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Small Cell Lung Cancer

Lung cancer is the second most common cancer in men and women, and it is the leading cause of cancer-related death in the USA. Small cell lung cancer (SCLC) represents 13% of all newly diagnosed cases of lung cancer worldwide, or over 180 000 cases every year. More than 90% of patients with SCLC are elderly current or past heavy smokers, and risk rises with increasing duration and intensity of smoking. Although rare cases have been reported in people who have never smoked, SCLC, by contrast with non-small cell lung cancer (NSCLC), is not associated with a specific somatic mutation.

Cytogenetically, SCLC has several distinguishing abnormalities in DNA copy number. Several important genetic and molecular characteristics have been recorded, including the identification of autocrine growth loops, proto-oncogene activation, and loss or inactivation of tumor-suppressor genes. The deletion 3p(14–23) in the region containing the tumor-suppressor gene FHIT is seen in virtually all SCLC tumors. Another common finding is a copy-number gain in 7p22.3, which encompasses MAD1L1, which encodes the mitotic spindle assembly checkpoint protein MAD1. Nearly all patients with SCLC also have a loss of the tumor-suppressor retinoblastoma gene RB1 and have more frequent mutations in TP53 than do patients with NSCLC. These mutations decrease proapoptotic activity during SCLC tumorigenesis, which encourages aggressive growth and increases the survival advantage of carcinogenic cells. Tyrosine kinase signaling genes, including EGFR and KRAS, are rarely mutated.

SCLC cells are surrounded by an extensive extracellular matrix that includes tenascin, collagen IV, fibronectin, and laminin. High expression of these components is associated with a poor prognosis. Adhesion of SCLC cells to the extracellular matrix requires β1-integrins and leads to suppression of chemotherapy-induced apoptosis by stimulation of PI3K. The cell cycle arrest and apoptosis normally induced by etoposide are, therefore, prevented. Several growth factors have been implicated as mediators of autocrine signaling in SCLC, including growth hormone releasing hormone (GHRH), insulin-like growth factor I (IGF-I), bombesin, hepatocyte growth factor (HGF), and fibroblast growth factor 2 (FGF2). Inhibitors of several of these growth factor pathways are in clinical development. In addition, targeting of the mitochondrial apoptosis pathway is currently being explored as a therapeutic strategy for SCLC. FGF2 drives the proliferation of SCLC cells, and confers resistance to etoposide in vitro by upregulation of antiapoptotic proteins (Bcl-XL, Bcl-2, and X-linked IAP) and suppression of the proapoptotic protein BAD. This activity depends on the mitogen-activated protein kinase pathway in a regulatory protein complex comprising RAF, protein kinase C ε type, and S6K. Inhibition of FGF2 signaling by the compound PD173074 impairs SCLC proliferation and chemo resistance, and induces apoptosis in vivo and in vitro.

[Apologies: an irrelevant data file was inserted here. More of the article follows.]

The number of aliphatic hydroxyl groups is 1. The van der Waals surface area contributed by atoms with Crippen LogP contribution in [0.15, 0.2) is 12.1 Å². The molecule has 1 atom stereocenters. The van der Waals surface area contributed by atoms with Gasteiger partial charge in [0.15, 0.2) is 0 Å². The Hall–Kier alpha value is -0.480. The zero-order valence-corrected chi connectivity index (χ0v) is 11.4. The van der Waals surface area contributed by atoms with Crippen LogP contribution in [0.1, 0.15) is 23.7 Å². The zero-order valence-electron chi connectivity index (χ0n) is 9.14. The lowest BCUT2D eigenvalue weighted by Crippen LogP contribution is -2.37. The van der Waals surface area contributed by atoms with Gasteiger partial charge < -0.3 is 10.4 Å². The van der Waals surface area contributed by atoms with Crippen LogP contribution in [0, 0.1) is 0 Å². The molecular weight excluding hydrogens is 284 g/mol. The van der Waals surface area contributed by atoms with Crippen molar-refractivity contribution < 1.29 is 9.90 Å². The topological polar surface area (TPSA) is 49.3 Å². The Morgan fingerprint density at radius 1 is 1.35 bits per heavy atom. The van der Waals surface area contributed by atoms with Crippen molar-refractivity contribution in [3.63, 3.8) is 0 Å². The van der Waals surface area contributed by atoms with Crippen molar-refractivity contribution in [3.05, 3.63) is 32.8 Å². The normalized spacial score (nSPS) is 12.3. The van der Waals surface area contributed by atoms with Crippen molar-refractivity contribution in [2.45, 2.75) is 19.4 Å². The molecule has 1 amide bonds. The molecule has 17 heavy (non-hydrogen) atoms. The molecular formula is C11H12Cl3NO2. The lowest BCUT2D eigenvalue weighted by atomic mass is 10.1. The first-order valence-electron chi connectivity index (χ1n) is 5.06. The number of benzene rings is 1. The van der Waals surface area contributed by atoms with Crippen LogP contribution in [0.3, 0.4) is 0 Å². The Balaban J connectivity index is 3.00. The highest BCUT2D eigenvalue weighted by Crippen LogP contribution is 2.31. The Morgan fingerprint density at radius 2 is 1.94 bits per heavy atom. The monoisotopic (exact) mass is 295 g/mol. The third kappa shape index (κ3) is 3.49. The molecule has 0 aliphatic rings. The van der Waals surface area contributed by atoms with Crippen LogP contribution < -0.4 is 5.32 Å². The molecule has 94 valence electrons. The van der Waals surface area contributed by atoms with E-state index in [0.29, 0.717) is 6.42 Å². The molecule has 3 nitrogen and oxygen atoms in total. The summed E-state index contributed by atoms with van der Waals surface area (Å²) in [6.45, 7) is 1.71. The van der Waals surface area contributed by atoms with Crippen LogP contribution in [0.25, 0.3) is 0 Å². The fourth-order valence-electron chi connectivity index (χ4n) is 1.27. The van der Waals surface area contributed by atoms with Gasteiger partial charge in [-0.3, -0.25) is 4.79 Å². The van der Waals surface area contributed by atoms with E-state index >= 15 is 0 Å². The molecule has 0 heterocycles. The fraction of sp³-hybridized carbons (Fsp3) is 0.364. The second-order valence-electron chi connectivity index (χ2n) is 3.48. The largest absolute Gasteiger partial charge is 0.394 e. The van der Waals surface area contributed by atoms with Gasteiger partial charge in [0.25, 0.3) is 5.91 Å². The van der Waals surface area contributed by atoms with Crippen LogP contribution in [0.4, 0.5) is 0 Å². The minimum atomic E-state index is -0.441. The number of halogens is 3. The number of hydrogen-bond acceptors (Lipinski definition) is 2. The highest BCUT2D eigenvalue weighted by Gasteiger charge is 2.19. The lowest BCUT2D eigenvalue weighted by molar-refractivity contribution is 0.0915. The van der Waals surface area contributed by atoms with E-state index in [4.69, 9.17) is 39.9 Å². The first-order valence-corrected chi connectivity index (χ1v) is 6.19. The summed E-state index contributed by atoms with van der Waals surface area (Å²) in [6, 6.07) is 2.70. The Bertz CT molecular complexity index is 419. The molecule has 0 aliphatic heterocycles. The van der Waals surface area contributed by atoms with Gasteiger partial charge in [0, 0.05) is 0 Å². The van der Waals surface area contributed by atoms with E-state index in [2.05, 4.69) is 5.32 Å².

Currently, a series of signaling pathways have been identified that might yield new drug targets. Creative Biogene, as a leading biotechnology company, is able to offer various SCLC pathway related products including stable cell lines, viral particles and clones for your drug discovery projects.

References:

  1. van Meerbeeck J P, et al. Small-cell lung cancer. The Lancet, 2011, 378(9804): 1741-1755.
  2. Yang C L, et al. Curcumin blocks small cell lung cancer cells migration, invasion, angiogenesis, cell cycle and neoplasia through Janus kinase-STAT3 signalling pathway. PloS one, 2012, 7(5): e37960.

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